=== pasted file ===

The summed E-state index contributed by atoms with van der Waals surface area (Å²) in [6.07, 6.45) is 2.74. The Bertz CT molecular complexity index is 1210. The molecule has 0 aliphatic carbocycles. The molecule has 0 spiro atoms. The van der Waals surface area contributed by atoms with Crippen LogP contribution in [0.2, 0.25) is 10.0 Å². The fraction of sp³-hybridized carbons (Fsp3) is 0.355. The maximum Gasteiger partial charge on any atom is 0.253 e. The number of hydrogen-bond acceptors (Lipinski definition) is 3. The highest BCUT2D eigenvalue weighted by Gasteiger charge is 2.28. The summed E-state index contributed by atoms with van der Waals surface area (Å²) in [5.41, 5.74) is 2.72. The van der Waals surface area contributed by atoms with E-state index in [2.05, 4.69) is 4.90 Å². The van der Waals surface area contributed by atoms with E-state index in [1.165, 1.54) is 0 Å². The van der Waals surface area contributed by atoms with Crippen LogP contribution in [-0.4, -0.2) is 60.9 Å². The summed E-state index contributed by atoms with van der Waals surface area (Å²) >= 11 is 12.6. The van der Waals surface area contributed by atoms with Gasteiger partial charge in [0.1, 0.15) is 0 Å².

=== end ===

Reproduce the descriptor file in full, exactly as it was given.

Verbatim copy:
The summed E-state index contributed by atoms with van der Waals surface area (Å²) in [6.07, 6.45) is 2.74. The Bertz CT molecular complexity index is 1210. The molecule has 0 aliphatic carbocycles. The molecule has 0 spiro atoms. The van der Waals surface area contributed by atoms with Crippen LogP contribution in [0.2, 0.25) is 10.0 Å². The fraction of sp³-hybridized carbons (Fsp3) is 0.355. The maximum Gasteiger partial charge on any atom is 0.253 e. The number of hydrogen-bond acceptors (Lipinski definition) is 3. The highest BCUT2D eigenvalue weighted by Gasteiger charge is 2.28. The summed E-state index contributed by atoms with van der Waals surface area (Å²) in [5.41, 5.74) is 2.72. The van der Waals surface area contributed by atoms with E-state index in [2.05, 4.69) is 4.90 Å². The van der Waals surface area contributed by atoms with E-state index in [1.165, 1.54) is 0 Å². The van der Waals surface area contributed by atoms with Crippen LogP contribution in [-0.4, -0.2) is 60.9 Å². The summed E-state index contributed by atoms with van der Waals surface area (Å²) >= 11 is 12.6. The van der Waals surface area contributed by atoms with Gasteiger partial charge in [0.1, 0.15) is 0 Å².